“Do one thing every day that scares you.” ― Eleanor Roosevelt
All of us have a fear of some kind. It is only a matter of what causes our fear and to what degree we are affected. We are acutely aware of the presence of these fears in our lives. As leaders, we should also be mindful of potential fears as we encourage others to engage in learning, self-discovery, and continuous improvement. The following story brought this to life for me.
I was working with a group and helping them to learn how to use a structured approach for leading a project team. One of the elements of using this specific approach (Rapid Action) is that the team leader and all the team members take turns reading aloud a script that walks them through the process. While unorthodox, it has proven to be a very effective method for getting everyone engaged and in using basic project management techniques. As the three-day workshop was winding down, one of the participants came forward and wanted to speak with me privately.
Clarence was an operator who had signed up for the class with the intent of using this method to work on a problem with a small team. I had noticed that he was not participating in the class exercises and I wanted to speak to him about this anyway. His body language clearly indicated that he was uncomfortable. I soon learned why Clarence was not engaged. It was fear. As he spoke, his words came out in halting phrases…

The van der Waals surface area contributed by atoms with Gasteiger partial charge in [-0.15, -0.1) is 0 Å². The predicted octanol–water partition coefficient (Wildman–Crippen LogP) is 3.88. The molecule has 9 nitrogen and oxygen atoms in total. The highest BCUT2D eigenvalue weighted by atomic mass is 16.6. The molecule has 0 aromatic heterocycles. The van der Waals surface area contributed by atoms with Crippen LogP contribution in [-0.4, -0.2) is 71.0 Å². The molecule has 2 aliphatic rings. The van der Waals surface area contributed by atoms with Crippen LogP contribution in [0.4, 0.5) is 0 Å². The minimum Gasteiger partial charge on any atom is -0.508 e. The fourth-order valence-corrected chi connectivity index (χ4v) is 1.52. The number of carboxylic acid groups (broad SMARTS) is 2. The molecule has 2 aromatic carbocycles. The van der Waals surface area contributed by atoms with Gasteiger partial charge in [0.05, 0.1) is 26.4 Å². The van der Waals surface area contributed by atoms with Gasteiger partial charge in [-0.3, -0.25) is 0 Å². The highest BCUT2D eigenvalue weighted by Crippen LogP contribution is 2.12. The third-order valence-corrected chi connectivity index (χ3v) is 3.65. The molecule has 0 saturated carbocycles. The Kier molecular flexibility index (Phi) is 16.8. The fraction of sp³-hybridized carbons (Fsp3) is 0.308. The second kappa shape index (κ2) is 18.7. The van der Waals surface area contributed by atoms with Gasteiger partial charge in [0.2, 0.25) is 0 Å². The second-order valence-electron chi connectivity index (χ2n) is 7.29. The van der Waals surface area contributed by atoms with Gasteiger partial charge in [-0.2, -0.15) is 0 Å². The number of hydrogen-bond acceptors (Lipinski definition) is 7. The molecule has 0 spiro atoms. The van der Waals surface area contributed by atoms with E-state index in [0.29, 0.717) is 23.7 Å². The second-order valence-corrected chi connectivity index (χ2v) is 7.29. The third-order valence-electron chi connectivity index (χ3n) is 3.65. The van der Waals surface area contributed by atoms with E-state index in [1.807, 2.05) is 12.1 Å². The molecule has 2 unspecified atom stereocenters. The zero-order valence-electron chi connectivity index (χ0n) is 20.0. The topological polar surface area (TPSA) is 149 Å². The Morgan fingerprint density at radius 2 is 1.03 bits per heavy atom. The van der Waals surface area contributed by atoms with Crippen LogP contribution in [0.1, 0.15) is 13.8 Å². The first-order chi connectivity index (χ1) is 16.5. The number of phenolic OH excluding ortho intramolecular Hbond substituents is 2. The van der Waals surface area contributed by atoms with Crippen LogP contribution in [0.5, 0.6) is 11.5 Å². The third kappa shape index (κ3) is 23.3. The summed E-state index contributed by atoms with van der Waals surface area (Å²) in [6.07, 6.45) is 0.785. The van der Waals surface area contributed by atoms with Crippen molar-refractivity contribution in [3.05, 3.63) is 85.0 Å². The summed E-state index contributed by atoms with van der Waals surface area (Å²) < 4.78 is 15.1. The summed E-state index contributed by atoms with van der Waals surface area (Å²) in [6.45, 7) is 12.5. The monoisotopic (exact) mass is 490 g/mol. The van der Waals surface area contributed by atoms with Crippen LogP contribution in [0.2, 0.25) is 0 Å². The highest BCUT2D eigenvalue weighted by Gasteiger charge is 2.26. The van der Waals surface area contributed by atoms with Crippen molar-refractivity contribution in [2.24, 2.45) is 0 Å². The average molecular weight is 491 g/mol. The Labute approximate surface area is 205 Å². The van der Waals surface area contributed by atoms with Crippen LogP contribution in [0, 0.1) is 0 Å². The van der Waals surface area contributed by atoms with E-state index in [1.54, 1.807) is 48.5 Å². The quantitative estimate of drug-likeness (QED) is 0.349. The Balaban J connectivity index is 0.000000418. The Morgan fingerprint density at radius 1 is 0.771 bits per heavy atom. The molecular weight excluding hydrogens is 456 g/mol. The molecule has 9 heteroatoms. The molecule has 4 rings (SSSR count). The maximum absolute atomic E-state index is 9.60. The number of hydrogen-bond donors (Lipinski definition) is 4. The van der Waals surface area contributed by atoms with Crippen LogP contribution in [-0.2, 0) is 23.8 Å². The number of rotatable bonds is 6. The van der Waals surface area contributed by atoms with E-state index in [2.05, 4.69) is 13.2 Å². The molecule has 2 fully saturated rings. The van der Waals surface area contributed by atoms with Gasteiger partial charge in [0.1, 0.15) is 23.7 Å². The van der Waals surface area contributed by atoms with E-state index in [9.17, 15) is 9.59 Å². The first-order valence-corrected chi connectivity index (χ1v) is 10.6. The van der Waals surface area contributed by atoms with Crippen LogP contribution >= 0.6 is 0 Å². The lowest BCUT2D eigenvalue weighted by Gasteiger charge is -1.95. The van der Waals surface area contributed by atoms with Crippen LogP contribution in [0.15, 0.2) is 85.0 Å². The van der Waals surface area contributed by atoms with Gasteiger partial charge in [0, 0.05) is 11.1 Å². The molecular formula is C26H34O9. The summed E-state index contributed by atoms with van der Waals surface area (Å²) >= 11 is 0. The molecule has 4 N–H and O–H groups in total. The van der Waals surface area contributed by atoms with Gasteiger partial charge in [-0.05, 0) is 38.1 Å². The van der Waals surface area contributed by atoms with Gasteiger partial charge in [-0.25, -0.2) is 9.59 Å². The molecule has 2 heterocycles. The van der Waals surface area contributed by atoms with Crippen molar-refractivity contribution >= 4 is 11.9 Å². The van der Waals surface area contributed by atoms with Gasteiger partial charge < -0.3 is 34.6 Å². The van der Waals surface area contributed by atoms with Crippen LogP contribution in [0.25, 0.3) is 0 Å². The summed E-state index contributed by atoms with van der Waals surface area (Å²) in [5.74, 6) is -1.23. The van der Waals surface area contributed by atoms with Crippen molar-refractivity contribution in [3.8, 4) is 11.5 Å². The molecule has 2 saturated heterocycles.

“I just…just wanted to let…you know that…I really…really want to do this…but…but…I have problems with…with reading…in front of people…and…and…I’m not sure…that…that I can do this,” Clarence stuttered.
An improvement project has just been completed at one of your sites. As the team provides their final report out to the sponsor, they highlight a number of ways the project was successful:
The process improvements have resulted in work that is faster and easier.
It takes fewer resources and adds more value.
The hard savings are significant.
The new work methods reduce the risk of injury.
At the end of the presentation, the sponsor turns to you and says, “Let’s replicate this same project at the other five sites. There’s no reason we can’t garner the same benefits by simply implementing these same changes, right?”
Why there is no such thing as identical processes
If only we could copy the project and create a blueprint, then another team could put these identical changes in place. All we need to do is determine the process steps that were followed and provide detailed documentation to the implementation team. With this road map, it should be a straightforward task.
Unfortunately, true project copying or replication is uncommon. Why?